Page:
FOR IMMEDIATE RELEASE
Robert Naeye, Editor in Chief, Sky & Telescope
Alan MacRobert, Senior Editor, Sky & Telescope
On December 21, 2012, Earth's magnetic poles will not flip, California will not break apart and slide into the sea, and a secret monster planet will not smash into Earth out of the invisible nowhere.
But every week, more and more people are coming to believe such things will happen — thanks to a spectacular blend of bad astronomy, bad Maya ethnography, several popular books, and spreading internet hysteria. Confusingly, it all sounds like it's based on science.
And it will arrive in theaters soon — when the disaster movie 2012 premieres everywhere on Friday, November 13th. The movie's slogan is: "Find out the truth." Anyone who reports on science, pop culture, or internet manias had better know the truth by then.
"The world will not come to an end on December 21, 2012," says prominent astronomer and astro-historian E. C. Krupp, director of Griffith Observatory in Los Angeles and a Sky & Telescope contributing editor. "The 2012 doomsday idea starts with a misinterpretation of the Maya calendar."
Krupp debunks the 2012 doomsday idea in the cover story of the November 2009 issue of Sky & Telescope magazine, which is now on sale at newsstands. The article explains what you need to know for your 2012 defense kit.
E. C. Krupp, Ph.D., an accomplished astronomer, author, and science educator, is an internationally renowned expert on ancient astronomy, including the Maya, and has visited nearly 1,900 ancient and prehistoric sites throughout the world.
If you believe what you hear, writes Krupp, "The ancient Maya of Mexico and Guatemala kept a calendar that is about to roll up the red carpet of time, swing the solar system into transcendental alignment with the heart of the Milky Way, and turn Earth into a bowling pin for a rogue planet heading down our alley for a strike."
Krupp explains the realities, the many falsehoods, and the mixed exaggerations of astronomy and the Maya calendar system that supposedly combine to predict catastrophe. Krupp also reviews other recent end-of-the-world astro-manias: the "Jupiter Effect" doomsday of 1982, the "Harmonic Convergence" overthrow of the old world order in 1987, and the "5-5-2000" planet-alignment catastrophe predicted for 2000. Interestingly, some of the same people and their notions were behind these erroneous predictions too.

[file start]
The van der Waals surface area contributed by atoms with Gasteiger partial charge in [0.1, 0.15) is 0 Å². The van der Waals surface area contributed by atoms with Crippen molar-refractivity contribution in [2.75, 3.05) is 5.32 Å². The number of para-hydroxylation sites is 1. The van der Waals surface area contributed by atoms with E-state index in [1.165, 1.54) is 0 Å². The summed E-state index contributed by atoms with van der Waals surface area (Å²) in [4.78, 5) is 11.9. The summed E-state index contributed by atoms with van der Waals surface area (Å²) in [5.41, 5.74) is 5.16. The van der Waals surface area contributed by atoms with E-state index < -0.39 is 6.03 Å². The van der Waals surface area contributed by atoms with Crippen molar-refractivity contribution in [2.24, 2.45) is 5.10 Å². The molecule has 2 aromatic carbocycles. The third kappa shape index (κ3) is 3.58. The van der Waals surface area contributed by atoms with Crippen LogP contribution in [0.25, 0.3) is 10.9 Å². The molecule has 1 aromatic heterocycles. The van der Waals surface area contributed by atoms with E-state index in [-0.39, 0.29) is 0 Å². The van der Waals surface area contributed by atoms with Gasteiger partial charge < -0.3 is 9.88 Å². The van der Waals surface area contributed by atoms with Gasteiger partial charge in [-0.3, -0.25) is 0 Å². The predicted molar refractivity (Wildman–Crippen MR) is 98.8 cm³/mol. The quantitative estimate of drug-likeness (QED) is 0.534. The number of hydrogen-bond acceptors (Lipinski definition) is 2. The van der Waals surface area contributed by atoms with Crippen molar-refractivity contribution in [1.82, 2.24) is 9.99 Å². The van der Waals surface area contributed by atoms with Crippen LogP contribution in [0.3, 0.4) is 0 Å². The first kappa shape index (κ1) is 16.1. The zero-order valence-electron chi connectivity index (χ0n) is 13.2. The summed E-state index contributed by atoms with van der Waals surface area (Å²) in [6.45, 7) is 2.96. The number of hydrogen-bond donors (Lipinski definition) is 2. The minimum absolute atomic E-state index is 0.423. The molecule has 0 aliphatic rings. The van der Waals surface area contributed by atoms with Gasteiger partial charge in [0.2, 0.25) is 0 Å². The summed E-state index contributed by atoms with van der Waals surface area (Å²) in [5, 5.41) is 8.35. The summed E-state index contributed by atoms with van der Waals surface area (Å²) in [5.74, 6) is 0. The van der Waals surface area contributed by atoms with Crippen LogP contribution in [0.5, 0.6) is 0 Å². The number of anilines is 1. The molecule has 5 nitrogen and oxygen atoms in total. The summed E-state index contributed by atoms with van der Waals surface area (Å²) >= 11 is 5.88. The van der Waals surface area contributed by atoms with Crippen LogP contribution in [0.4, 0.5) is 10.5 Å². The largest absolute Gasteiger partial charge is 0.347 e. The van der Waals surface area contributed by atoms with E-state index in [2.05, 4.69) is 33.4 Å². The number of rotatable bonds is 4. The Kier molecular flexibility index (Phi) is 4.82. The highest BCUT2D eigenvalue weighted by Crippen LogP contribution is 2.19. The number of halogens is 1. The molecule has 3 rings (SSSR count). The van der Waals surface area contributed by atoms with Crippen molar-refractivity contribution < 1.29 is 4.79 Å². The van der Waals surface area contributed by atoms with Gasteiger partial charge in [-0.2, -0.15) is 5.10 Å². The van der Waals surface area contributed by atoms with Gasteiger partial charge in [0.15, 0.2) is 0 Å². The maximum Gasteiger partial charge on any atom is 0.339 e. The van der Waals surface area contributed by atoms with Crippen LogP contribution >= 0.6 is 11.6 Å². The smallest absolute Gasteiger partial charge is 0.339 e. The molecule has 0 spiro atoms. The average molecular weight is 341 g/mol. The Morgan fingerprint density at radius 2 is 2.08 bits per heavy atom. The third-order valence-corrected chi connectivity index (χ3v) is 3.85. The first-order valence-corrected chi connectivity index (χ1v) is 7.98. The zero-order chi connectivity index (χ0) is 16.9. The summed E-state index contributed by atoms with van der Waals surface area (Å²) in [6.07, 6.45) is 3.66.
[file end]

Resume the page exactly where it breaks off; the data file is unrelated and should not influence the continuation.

"As we approach 2012, more and more professional and amateur astronomers are being asked about the doomsday scenario, so we want to help educate them, so they can inform the general public," says Robert Naeye, Editor in Chief of Sky & Telescope. "Dr. Krupp's article thoroughly demolishes this pseudoscience drivel, and serves as an outstanding resource for scientists, educators, and the media."
Click here to download a copy of Dr. Krupp's Sky & Telescope article.
Sky Publishing (a New Track Media company) was founded in 1941 by Charles A. Federer Jr. and Helen Spence Federer, the original editors of Sky & Telescope magazine. In addition to Sky & Telescope and SkyandTelescope.com, the company publishes two annuals (Beautiful Universe and SkyWatch), as well as books, star atlases, and other fine astronomy products.
Griffith Observatory is owned and operated by the City of Los Angeles, Department of Recreation and Parks. The observatory is located on the slope of Mount Hollywood in Griffith Park. The building is open to the public six days a week, with free parking and free admission. Free public telescope viewing is available every evening the Observatory is open and the sky is clear. Additional information is available at www.GriffithObservatory.org.